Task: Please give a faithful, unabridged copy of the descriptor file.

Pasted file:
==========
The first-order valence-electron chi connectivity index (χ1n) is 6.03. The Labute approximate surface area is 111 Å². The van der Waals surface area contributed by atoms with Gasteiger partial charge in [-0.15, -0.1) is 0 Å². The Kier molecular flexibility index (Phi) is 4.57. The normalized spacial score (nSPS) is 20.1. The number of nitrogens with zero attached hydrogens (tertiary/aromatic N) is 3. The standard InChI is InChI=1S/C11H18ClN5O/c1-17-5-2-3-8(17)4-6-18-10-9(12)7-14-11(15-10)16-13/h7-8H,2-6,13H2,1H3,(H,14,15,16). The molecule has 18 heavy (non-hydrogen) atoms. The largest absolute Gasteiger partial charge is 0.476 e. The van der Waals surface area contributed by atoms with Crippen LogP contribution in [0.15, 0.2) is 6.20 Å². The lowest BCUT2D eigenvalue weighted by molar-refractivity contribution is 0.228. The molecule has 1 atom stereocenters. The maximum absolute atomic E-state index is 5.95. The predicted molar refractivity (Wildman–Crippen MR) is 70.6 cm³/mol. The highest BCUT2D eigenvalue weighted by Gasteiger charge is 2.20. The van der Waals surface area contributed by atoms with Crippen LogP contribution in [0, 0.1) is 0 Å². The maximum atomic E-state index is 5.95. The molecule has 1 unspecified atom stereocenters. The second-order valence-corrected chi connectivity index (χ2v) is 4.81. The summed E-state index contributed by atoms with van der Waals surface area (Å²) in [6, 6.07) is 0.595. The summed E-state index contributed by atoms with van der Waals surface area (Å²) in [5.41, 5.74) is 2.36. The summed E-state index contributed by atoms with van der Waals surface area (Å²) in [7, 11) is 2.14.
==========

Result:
The first-order valence-electron chi connectivity index (χ1n) is 6.03. The Labute approximate surface area is 111 Å². The van der Waals surface area contributed by atoms with Gasteiger partial charge in [-0.15, -0.1) is 0 Å². The Kier molecular flexibility index (Phi) is 4.57. The normalized spacial score (nSPS) is 20.1. The number of nitrogens with zero attached hydrogens (tertiary/aromatic N) is 3. The standard InChI is InChI=1S/C11H18ClN5O/c1-17-5-2-3-8(17)4-6-18-10-9(12)7-14-11(15-10)16-13/h7-8H,2-6,13H2,1H3,(H,14,15,16). The molecule has 18 heavy (non-hydrogen) atoms. The largest absolute Gasteiger partial charge is 0.476 e. The van der Waals surface area contributed by atoms with Crippen LogP contribution in [0.15, 0.2) is 6.20 Å². The lowest BCUT2D eigenvalue weighted by molar-refractivity contribution is 0.228. The molecule has 1 atom stereocenters. The maximum absolute atomic E-state index is 5.95. The predicted molar refractivity (Wildman–Crippen MR) is 70.6 cm³/mol. The highest BCUT2D eigenvalue weighted by Gasteiger charge is 2.20. The van der Waals surface area contributed by atoms with Crippen LogP contribution in [0, 0.1) is 0 Å². The maximum atomic E-state index is 5.95. The molecule has 1 unspecified atom stereocenters. The second-order valence-corrected chi connectivity index (χ2v) is 4.81. The summed E-state index contributed by atoms with van der Waals surface area (Å²) in [6, 6.07) is 0.595. The summed E-state index contributed by atoms with van der Waals surface area (Å²) in [5.41, 5.74) is 2.36. The summed E-state index contributed by atoms with van der Waals surface area (Å²) in [7, 11) is 2.14.